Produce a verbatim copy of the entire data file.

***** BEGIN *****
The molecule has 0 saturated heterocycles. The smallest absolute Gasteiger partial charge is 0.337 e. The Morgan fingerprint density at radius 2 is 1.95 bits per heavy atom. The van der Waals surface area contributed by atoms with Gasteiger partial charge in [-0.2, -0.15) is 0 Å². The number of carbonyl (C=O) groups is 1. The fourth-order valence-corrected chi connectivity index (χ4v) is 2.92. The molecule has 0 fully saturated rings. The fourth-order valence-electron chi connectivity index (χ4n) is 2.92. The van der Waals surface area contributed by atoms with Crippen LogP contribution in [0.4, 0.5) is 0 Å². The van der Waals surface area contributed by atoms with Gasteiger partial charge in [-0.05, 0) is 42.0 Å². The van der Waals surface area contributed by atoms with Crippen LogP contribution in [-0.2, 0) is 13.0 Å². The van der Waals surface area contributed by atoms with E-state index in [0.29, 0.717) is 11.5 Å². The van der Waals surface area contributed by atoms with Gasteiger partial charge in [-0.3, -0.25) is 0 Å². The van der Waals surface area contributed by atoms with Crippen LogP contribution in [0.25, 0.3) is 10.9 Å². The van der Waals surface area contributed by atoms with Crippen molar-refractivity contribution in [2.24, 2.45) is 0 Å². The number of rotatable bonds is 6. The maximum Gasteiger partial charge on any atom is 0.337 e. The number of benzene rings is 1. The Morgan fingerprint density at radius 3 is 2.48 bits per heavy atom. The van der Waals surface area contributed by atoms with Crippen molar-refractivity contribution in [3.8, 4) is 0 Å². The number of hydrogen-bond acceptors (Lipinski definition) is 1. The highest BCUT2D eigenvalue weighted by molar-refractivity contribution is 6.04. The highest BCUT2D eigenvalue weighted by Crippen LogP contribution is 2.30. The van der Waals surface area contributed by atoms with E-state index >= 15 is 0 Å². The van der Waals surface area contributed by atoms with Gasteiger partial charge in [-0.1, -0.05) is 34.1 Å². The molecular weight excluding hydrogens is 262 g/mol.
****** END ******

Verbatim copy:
The molecule has 0 saturated heterocycles. The smallest absolute Gasteiger partial charge is 0.337 e. The Morgan fingerprint density at radius 2 is 1.95 bits per heavy atom. The van der Waals surface area contributed by atoms with Gasteiger partial charge in [-0.2, -0.15) is 0 Å². The number of carbonyl (C=O) groups is 1. The fourth-order valence-corrected chi connectivity index (χ4v) is 2.92. The molecule has 0 fully saturated rings. The fourth-order valence-electron chi connectivity index (χ4n) is 2.92. The van der Waals surface area contributed by atoms with Crippen LogP contribution in [0.4, 0.5) is 0 Å². The van der Waals surface area contributed by atoms with Gasteiger partial charge in [-0.05, 0) is 42.0 Å². The van der Waals surface area contributed by atoms with Crippen LogP contribution in [-0.2, 0) is 13.0 Å². The van der Waals surface area contributed by atoms with E-state index in [0.29, 0.717) is 11.5 Å². The van der Waals surface area contributed by atoms with Gasteiger partial charge in [-0.3, -0.25) is 0 Å². The van der Waals surface area contributed by atoms with Crippen LogP contribution in [0.25, 0.3) is 10.9 Å². The van der Waals surface area contributed by atoms with Crippen molar-refractivity contribution in [2.24, 2.45) is 0 Å². The number of rotatable bonds is 6. The maximum Gasteiger partial charge on any atom is 0.337 e. The number of benzene rings is 1. The Morgan fingerprint density at radius 3 is 2.48 bits per heavy atom. The van der Waals surface area contributed by atoms with Crippen molar-refractivity contribution in [3.8, 4) is 0 Å². The number of hydrogen-bond acceptors (Lipinski definition) is 1. The highest BCUT2D eigenvalue weighted by molar-refractivity contribution is 6.04. The highest BCUT2D eigenvalue weighted by Crippen LogP contribution is 2.30. The van der Waals surface area contributed by atoms with E-state index >= 15 is 0 Å². The van der Waals surface area contributed by atoms with Gasteiger partial charge in [-0.1, -0.05) is 34.1 Å². The molecular weight excluding hydrogens is 262 g/mol.